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State of New Jersey Department of Environmental Protection
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NJ DEPT. OF ENVIRONMENTAL PROTECTION NEWS RELEASE

RELEASE: 1/10/02
02/7

CONTACT: Loretta O'Donnell or Amy Collings
(609) 984-1795 or 292-2994

DROUGHT CONTINUES, WATER CONSERVATION URGED
PRECIPITATION OVER THE NEXT FEW WEEKS KEY

While the snow and rain this week was some help to current drought conditions, the New Jersey Department of Environmental Protection (DEP) is urging continued water conservation as the amount of precipitation over the next several weeks is key to replenishing streams and reservoirs impacted by the long-term precipitation deficit.

"We are keeping a close eye on conditions around the state. The Drought Management Task Force has been meeting regularly and is in frequent contact with major water suppliers for status updates. We ask the continued cooperation of business and the public to use water wisely, as groundwater and streamflows take longer to recover from droughts than reservoirs," said DEP Commissioner Bob Shinn.

Historically, the state receives greater precipitation in January and February than the fall. This is usually the time when reservoirs start to refill, although recent winters have been drier than in the past, except for January 1999.

The combined level of the four reservoir systems in the northeast (United Water Co., Jersey City, Newark and NJ District Water Supply Commission) is 44.5% full today. Although this is below the historic average for this time of year, since some years had large amounts of precipitation, the levels are still in the normal range.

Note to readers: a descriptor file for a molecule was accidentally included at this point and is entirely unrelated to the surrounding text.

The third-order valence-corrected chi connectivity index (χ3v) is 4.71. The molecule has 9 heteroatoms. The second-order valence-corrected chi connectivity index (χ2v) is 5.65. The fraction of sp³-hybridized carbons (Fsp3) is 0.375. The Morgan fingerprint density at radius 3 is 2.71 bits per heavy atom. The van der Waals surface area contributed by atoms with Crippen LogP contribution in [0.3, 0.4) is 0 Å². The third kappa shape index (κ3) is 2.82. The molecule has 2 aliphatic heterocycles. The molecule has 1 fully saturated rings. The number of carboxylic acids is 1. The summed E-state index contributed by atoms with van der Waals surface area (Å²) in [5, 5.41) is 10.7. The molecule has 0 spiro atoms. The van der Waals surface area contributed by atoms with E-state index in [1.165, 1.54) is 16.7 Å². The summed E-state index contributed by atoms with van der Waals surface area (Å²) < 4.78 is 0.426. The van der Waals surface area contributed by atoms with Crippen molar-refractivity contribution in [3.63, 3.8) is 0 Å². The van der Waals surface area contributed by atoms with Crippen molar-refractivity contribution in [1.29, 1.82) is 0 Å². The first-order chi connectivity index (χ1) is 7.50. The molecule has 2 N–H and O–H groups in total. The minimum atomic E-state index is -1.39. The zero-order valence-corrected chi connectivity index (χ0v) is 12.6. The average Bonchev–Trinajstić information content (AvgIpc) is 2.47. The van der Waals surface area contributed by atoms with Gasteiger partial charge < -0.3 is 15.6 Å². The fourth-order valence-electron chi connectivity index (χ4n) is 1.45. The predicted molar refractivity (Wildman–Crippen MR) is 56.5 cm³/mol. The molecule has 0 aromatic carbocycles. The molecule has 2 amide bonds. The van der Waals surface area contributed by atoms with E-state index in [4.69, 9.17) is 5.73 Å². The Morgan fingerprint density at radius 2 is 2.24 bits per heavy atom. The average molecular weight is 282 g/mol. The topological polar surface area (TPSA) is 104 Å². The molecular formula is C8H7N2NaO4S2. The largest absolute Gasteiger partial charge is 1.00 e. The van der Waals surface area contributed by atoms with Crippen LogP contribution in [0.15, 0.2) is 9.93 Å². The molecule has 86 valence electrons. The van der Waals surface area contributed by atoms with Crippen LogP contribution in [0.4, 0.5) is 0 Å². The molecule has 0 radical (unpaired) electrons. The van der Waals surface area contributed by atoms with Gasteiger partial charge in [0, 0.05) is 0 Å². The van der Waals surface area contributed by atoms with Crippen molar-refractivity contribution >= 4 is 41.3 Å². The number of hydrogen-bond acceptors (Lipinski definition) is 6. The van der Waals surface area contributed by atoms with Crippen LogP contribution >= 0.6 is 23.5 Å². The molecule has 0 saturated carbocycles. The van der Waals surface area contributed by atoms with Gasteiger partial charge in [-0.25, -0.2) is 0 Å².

DEP issued a statewide drought watch on October 30 and a drought warning for the Northwest, Southwest and Coastal South regions on November 21 (map attached.) A drought warning is still voluntary conservation but allows the state the authority to order transfers of water among water suppliers, or other modifications, if necessary. Public hearings were held in December on the drought warning declaration.

New Jersey is divided into six drought management regions. DEP has a comprehensive overview of indicators including stream and groundwater monitoring stations throughout the state, operated by the United States Geological Survey's New Jersey District.

Rainfall last year was below normal for 10 out of 12 months, averaging about nine inches below average (1895-2000.) Fall was exceptionally dry with October being the driest October on record since 1895.

For more information, go to DEP's drought website at NJDrought.org or call 1-800-4-ITS-DRY (1-800-448-7379). The site also links to the USGS web page and the Delaware River Basin Commission.

 

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